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Question: How long can the IRS collect back taxes?

Answer: It depends. Generally speaking, the IRS can collect a tax by levy or by a court proceeding if the levy has been made within ten (10) years from the date of an assessment. See IRC 6502(a). An assessment is a bookkeeping notation that is made when the IRS posts the liability on its database.

The IRS has three (3) years to assess a tax from the date a tax return is filed. If a taxpayer did not file their taxes, then the IRS can prepare a return for the taxpayer by filing what is known as a Substitute for Return (SFR). The date of assessment would be the date that the IRS processes the SFR.

There can be multiple assessment dates from where the ten (10) year period begins to run. If you are audited and assessed an additional tax liability, then the collection statue (also known as CSED) would run from when the original return was processed and when the additional liability was assessed. For example, if the IRS assessed your 2012 tax return on April 15, 2013 and then audited your return and assessed an additional tax on July 16, 2014, there would be TWO (2) CSED statutes. The IRS could collect the tax within 10 years from April 15, 2013 (April 15, 2023) and within 10 years from July 16, 2014 (July 16, 2024). In other words, there would be two CSED statutes running simultaneously.

When the 10 year collection statute is approaching expiration, the IRS may recommend a suit to reduce the tax lien to judgment. If the IRS files a judgment, then the period of time is controlled by state statute. In New Jersey, a judgment provides the IRS an additional 20 years to levy, garnish, seize, etc. The judgment can be renewed by a motion to revive every 20 years. That would provide the IRS with an unlimited amount of time to levy bank accounts, seize assets, garnish wages, etc. Generally speaking, the IRS will recommend suit if there are assets with equity to seize or egregious activity has taken place by the taxpayer in an effort to evade paying taxes.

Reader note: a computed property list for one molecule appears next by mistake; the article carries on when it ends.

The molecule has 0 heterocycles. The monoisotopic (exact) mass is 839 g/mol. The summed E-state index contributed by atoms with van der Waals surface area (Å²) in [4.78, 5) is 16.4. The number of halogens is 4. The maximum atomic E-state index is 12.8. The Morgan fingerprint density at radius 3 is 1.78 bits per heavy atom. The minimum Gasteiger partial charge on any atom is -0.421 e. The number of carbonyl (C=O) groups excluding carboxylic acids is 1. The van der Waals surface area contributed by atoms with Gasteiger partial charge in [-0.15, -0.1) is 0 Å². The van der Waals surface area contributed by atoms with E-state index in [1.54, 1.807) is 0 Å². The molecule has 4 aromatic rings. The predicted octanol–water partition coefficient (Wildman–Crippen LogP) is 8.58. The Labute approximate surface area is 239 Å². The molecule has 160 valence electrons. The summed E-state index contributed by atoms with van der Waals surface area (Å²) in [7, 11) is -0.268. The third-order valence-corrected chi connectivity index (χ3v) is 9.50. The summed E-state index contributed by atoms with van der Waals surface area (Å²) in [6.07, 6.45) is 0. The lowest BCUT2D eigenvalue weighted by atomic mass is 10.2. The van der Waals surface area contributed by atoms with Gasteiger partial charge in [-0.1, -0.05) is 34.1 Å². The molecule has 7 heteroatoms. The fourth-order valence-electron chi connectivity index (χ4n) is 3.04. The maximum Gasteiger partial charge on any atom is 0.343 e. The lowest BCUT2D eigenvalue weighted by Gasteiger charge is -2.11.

The IRS can continue to collect after the 10 year collection even if a judgment was not filed. Treasury Regulation §301.6343-1 allows the IRS to levy on a fixed and determinable right to a payment which right includes payments to be made after the period of limitations expires. Some examples of a fixed and determinable right to a payment is social security, pension, or disability payments. Therefore, if the IRS makes a pre-CSED levy on your social security, pension, or disability payments, then the levy may continue after the 10 year period to collect expires.

Deciphering when the 10 year collection statute ends is not easy. Certain taxpayer events can toll, stop, the collection statute. Generally speaking, any time that the IRS is precluded from collecting back taxes, will add time to the collection statute. Some events that add time to the collection statute are when the taxpayer files for bankruptcy, files an offer in compromise (OIC), is continuously out of the country for at least 6 months, files for innocent spouse relief, requests a collection due process hearing, or contacts the taxpayer advocate. The statute of limitations does not run while the above actions are pending. Therefore, if the statute is near expiration, then executing any of the aforementioned actions may be a mistake.

Understanding when the 10 year collection statute ends is essential to resolving back taxes.

Todd Unger is a tax attorney whose practice focuses exclusively on finding the right solution to resolve individual and business tax problems. At the Law Offices of Todd S. Unger, Esq. LLC, we can provide you with an accurate analysis of when the 10 year collection period expires and craft the appropriate solution to resolve your matter based on our findings. Contact tax attorney, Todd S. Unger, Esq. today.